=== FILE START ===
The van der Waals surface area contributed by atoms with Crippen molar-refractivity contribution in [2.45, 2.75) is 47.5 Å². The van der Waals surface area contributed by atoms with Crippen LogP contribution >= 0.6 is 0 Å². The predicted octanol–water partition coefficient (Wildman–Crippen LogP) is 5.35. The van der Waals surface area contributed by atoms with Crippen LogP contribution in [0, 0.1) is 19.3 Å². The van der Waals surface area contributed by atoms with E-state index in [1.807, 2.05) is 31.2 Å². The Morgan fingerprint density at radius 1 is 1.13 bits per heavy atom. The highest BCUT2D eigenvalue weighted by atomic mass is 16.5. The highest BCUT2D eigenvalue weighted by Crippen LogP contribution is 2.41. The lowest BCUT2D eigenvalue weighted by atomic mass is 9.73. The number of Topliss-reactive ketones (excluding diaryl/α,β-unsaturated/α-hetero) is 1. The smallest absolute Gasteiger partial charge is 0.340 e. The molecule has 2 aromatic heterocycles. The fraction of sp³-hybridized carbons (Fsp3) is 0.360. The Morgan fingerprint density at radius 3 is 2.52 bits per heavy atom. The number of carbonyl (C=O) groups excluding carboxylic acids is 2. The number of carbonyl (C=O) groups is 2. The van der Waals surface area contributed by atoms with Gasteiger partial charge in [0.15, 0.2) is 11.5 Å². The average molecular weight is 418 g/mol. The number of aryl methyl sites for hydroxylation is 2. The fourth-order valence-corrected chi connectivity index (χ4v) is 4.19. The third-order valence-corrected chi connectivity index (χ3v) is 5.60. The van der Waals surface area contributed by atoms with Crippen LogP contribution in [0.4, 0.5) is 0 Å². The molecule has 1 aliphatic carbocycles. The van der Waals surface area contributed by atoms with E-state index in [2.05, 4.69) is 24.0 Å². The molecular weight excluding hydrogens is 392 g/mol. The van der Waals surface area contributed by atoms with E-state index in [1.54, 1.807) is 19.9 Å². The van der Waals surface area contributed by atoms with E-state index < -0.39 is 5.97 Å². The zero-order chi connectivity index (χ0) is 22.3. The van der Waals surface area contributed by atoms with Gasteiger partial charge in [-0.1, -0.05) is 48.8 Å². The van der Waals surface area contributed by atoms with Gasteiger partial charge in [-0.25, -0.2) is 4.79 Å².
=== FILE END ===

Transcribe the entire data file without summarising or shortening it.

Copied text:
The van der Waals surface area contributed by atoms with Crippen molar-refractivity contribution in [2.45, 2.75) is 47.5 Å². The van der Waals surface area contributed by atoms with Crippen LogP contribution >= 0.6 is 0 Å². The predicted octanol–water partition coefficient (Wildman–Crippen LogP) is 5.35. The van der Waals surface area contributed by atoms with Crippen LogP contribution in [0, 0.1) is 19.3 Å². The van der Waals surface area contributed by atoms with E-state index in [1.807, 2.05) is 31.2 Å². The Morgan fingerprint density at radius 1 is 1.13 bits per heavy atom. The highest BCUT2D eigenvalue weighted by atomic mass is 16.5. The highest BCUT2D eigenvalue weighted by Crippen LogP contribution is 2.41. The lowest BCUT2D eigenvalue weighted by atomic mass is 9.73. The number of Topliss-reactive ketones (excluding diaryl/α,β-unsaturated/α-hetero) is 1. The smallest absolute Gasteiger partial charge is 0.340 e. The molecule has 2 aromatic heterocycles. The fraction of sp³-hybridized carbons (Fsp3) is 0.360. The Morgan fingerprint density at radius 3 is 2.52 bits per heavy atom. The number of carbonyl (C=O) groups excluding carboxylic acids is 2. The number of carbonyl (C=O) groups is 2. The van der Waals surface area contributed by atoms with Gasteiger partial charge in [0.15, 0.2) is 11.5 Å². The average molecular weight is 418 g/mol. The number of aryl methyl sites for hydroxylation is 2. The fourth-order valence-corrected chi connectivity index (χ4v) is 4.19. The third-order valence-corrected chi connectivity index (χ3v) is 5.60. The van der Waals surface area contributed by atoms with Crippen LogP contribution in [0.4, 0.5) is 0 Å². The molecule has 1 aliphatic carbocycles. The van der Waals surface area contributed by atoms with E-state index in [2.05, 4.69) is 24.0 Å². The molecular weight excluding hydrogens is 392 g/mol. The van der Waals surface area contributed by atoms with E-state index in [1.54, 1.807) is 19.9 Å². The van der Waals surface area contributed by atoms with E-state index < -0.39 is 5.97 Å². The zero-order chi connectivity index (χ0) is 22.3. The van der Waals surface area contributed by atoms with Gasteiger partial charge in [-0.1, -0.05) is 48.8 Å². The van der Waals surface area contributed by atoms with Gasteiger partial charge in [-0.25, -0.2) is 4.79 Å².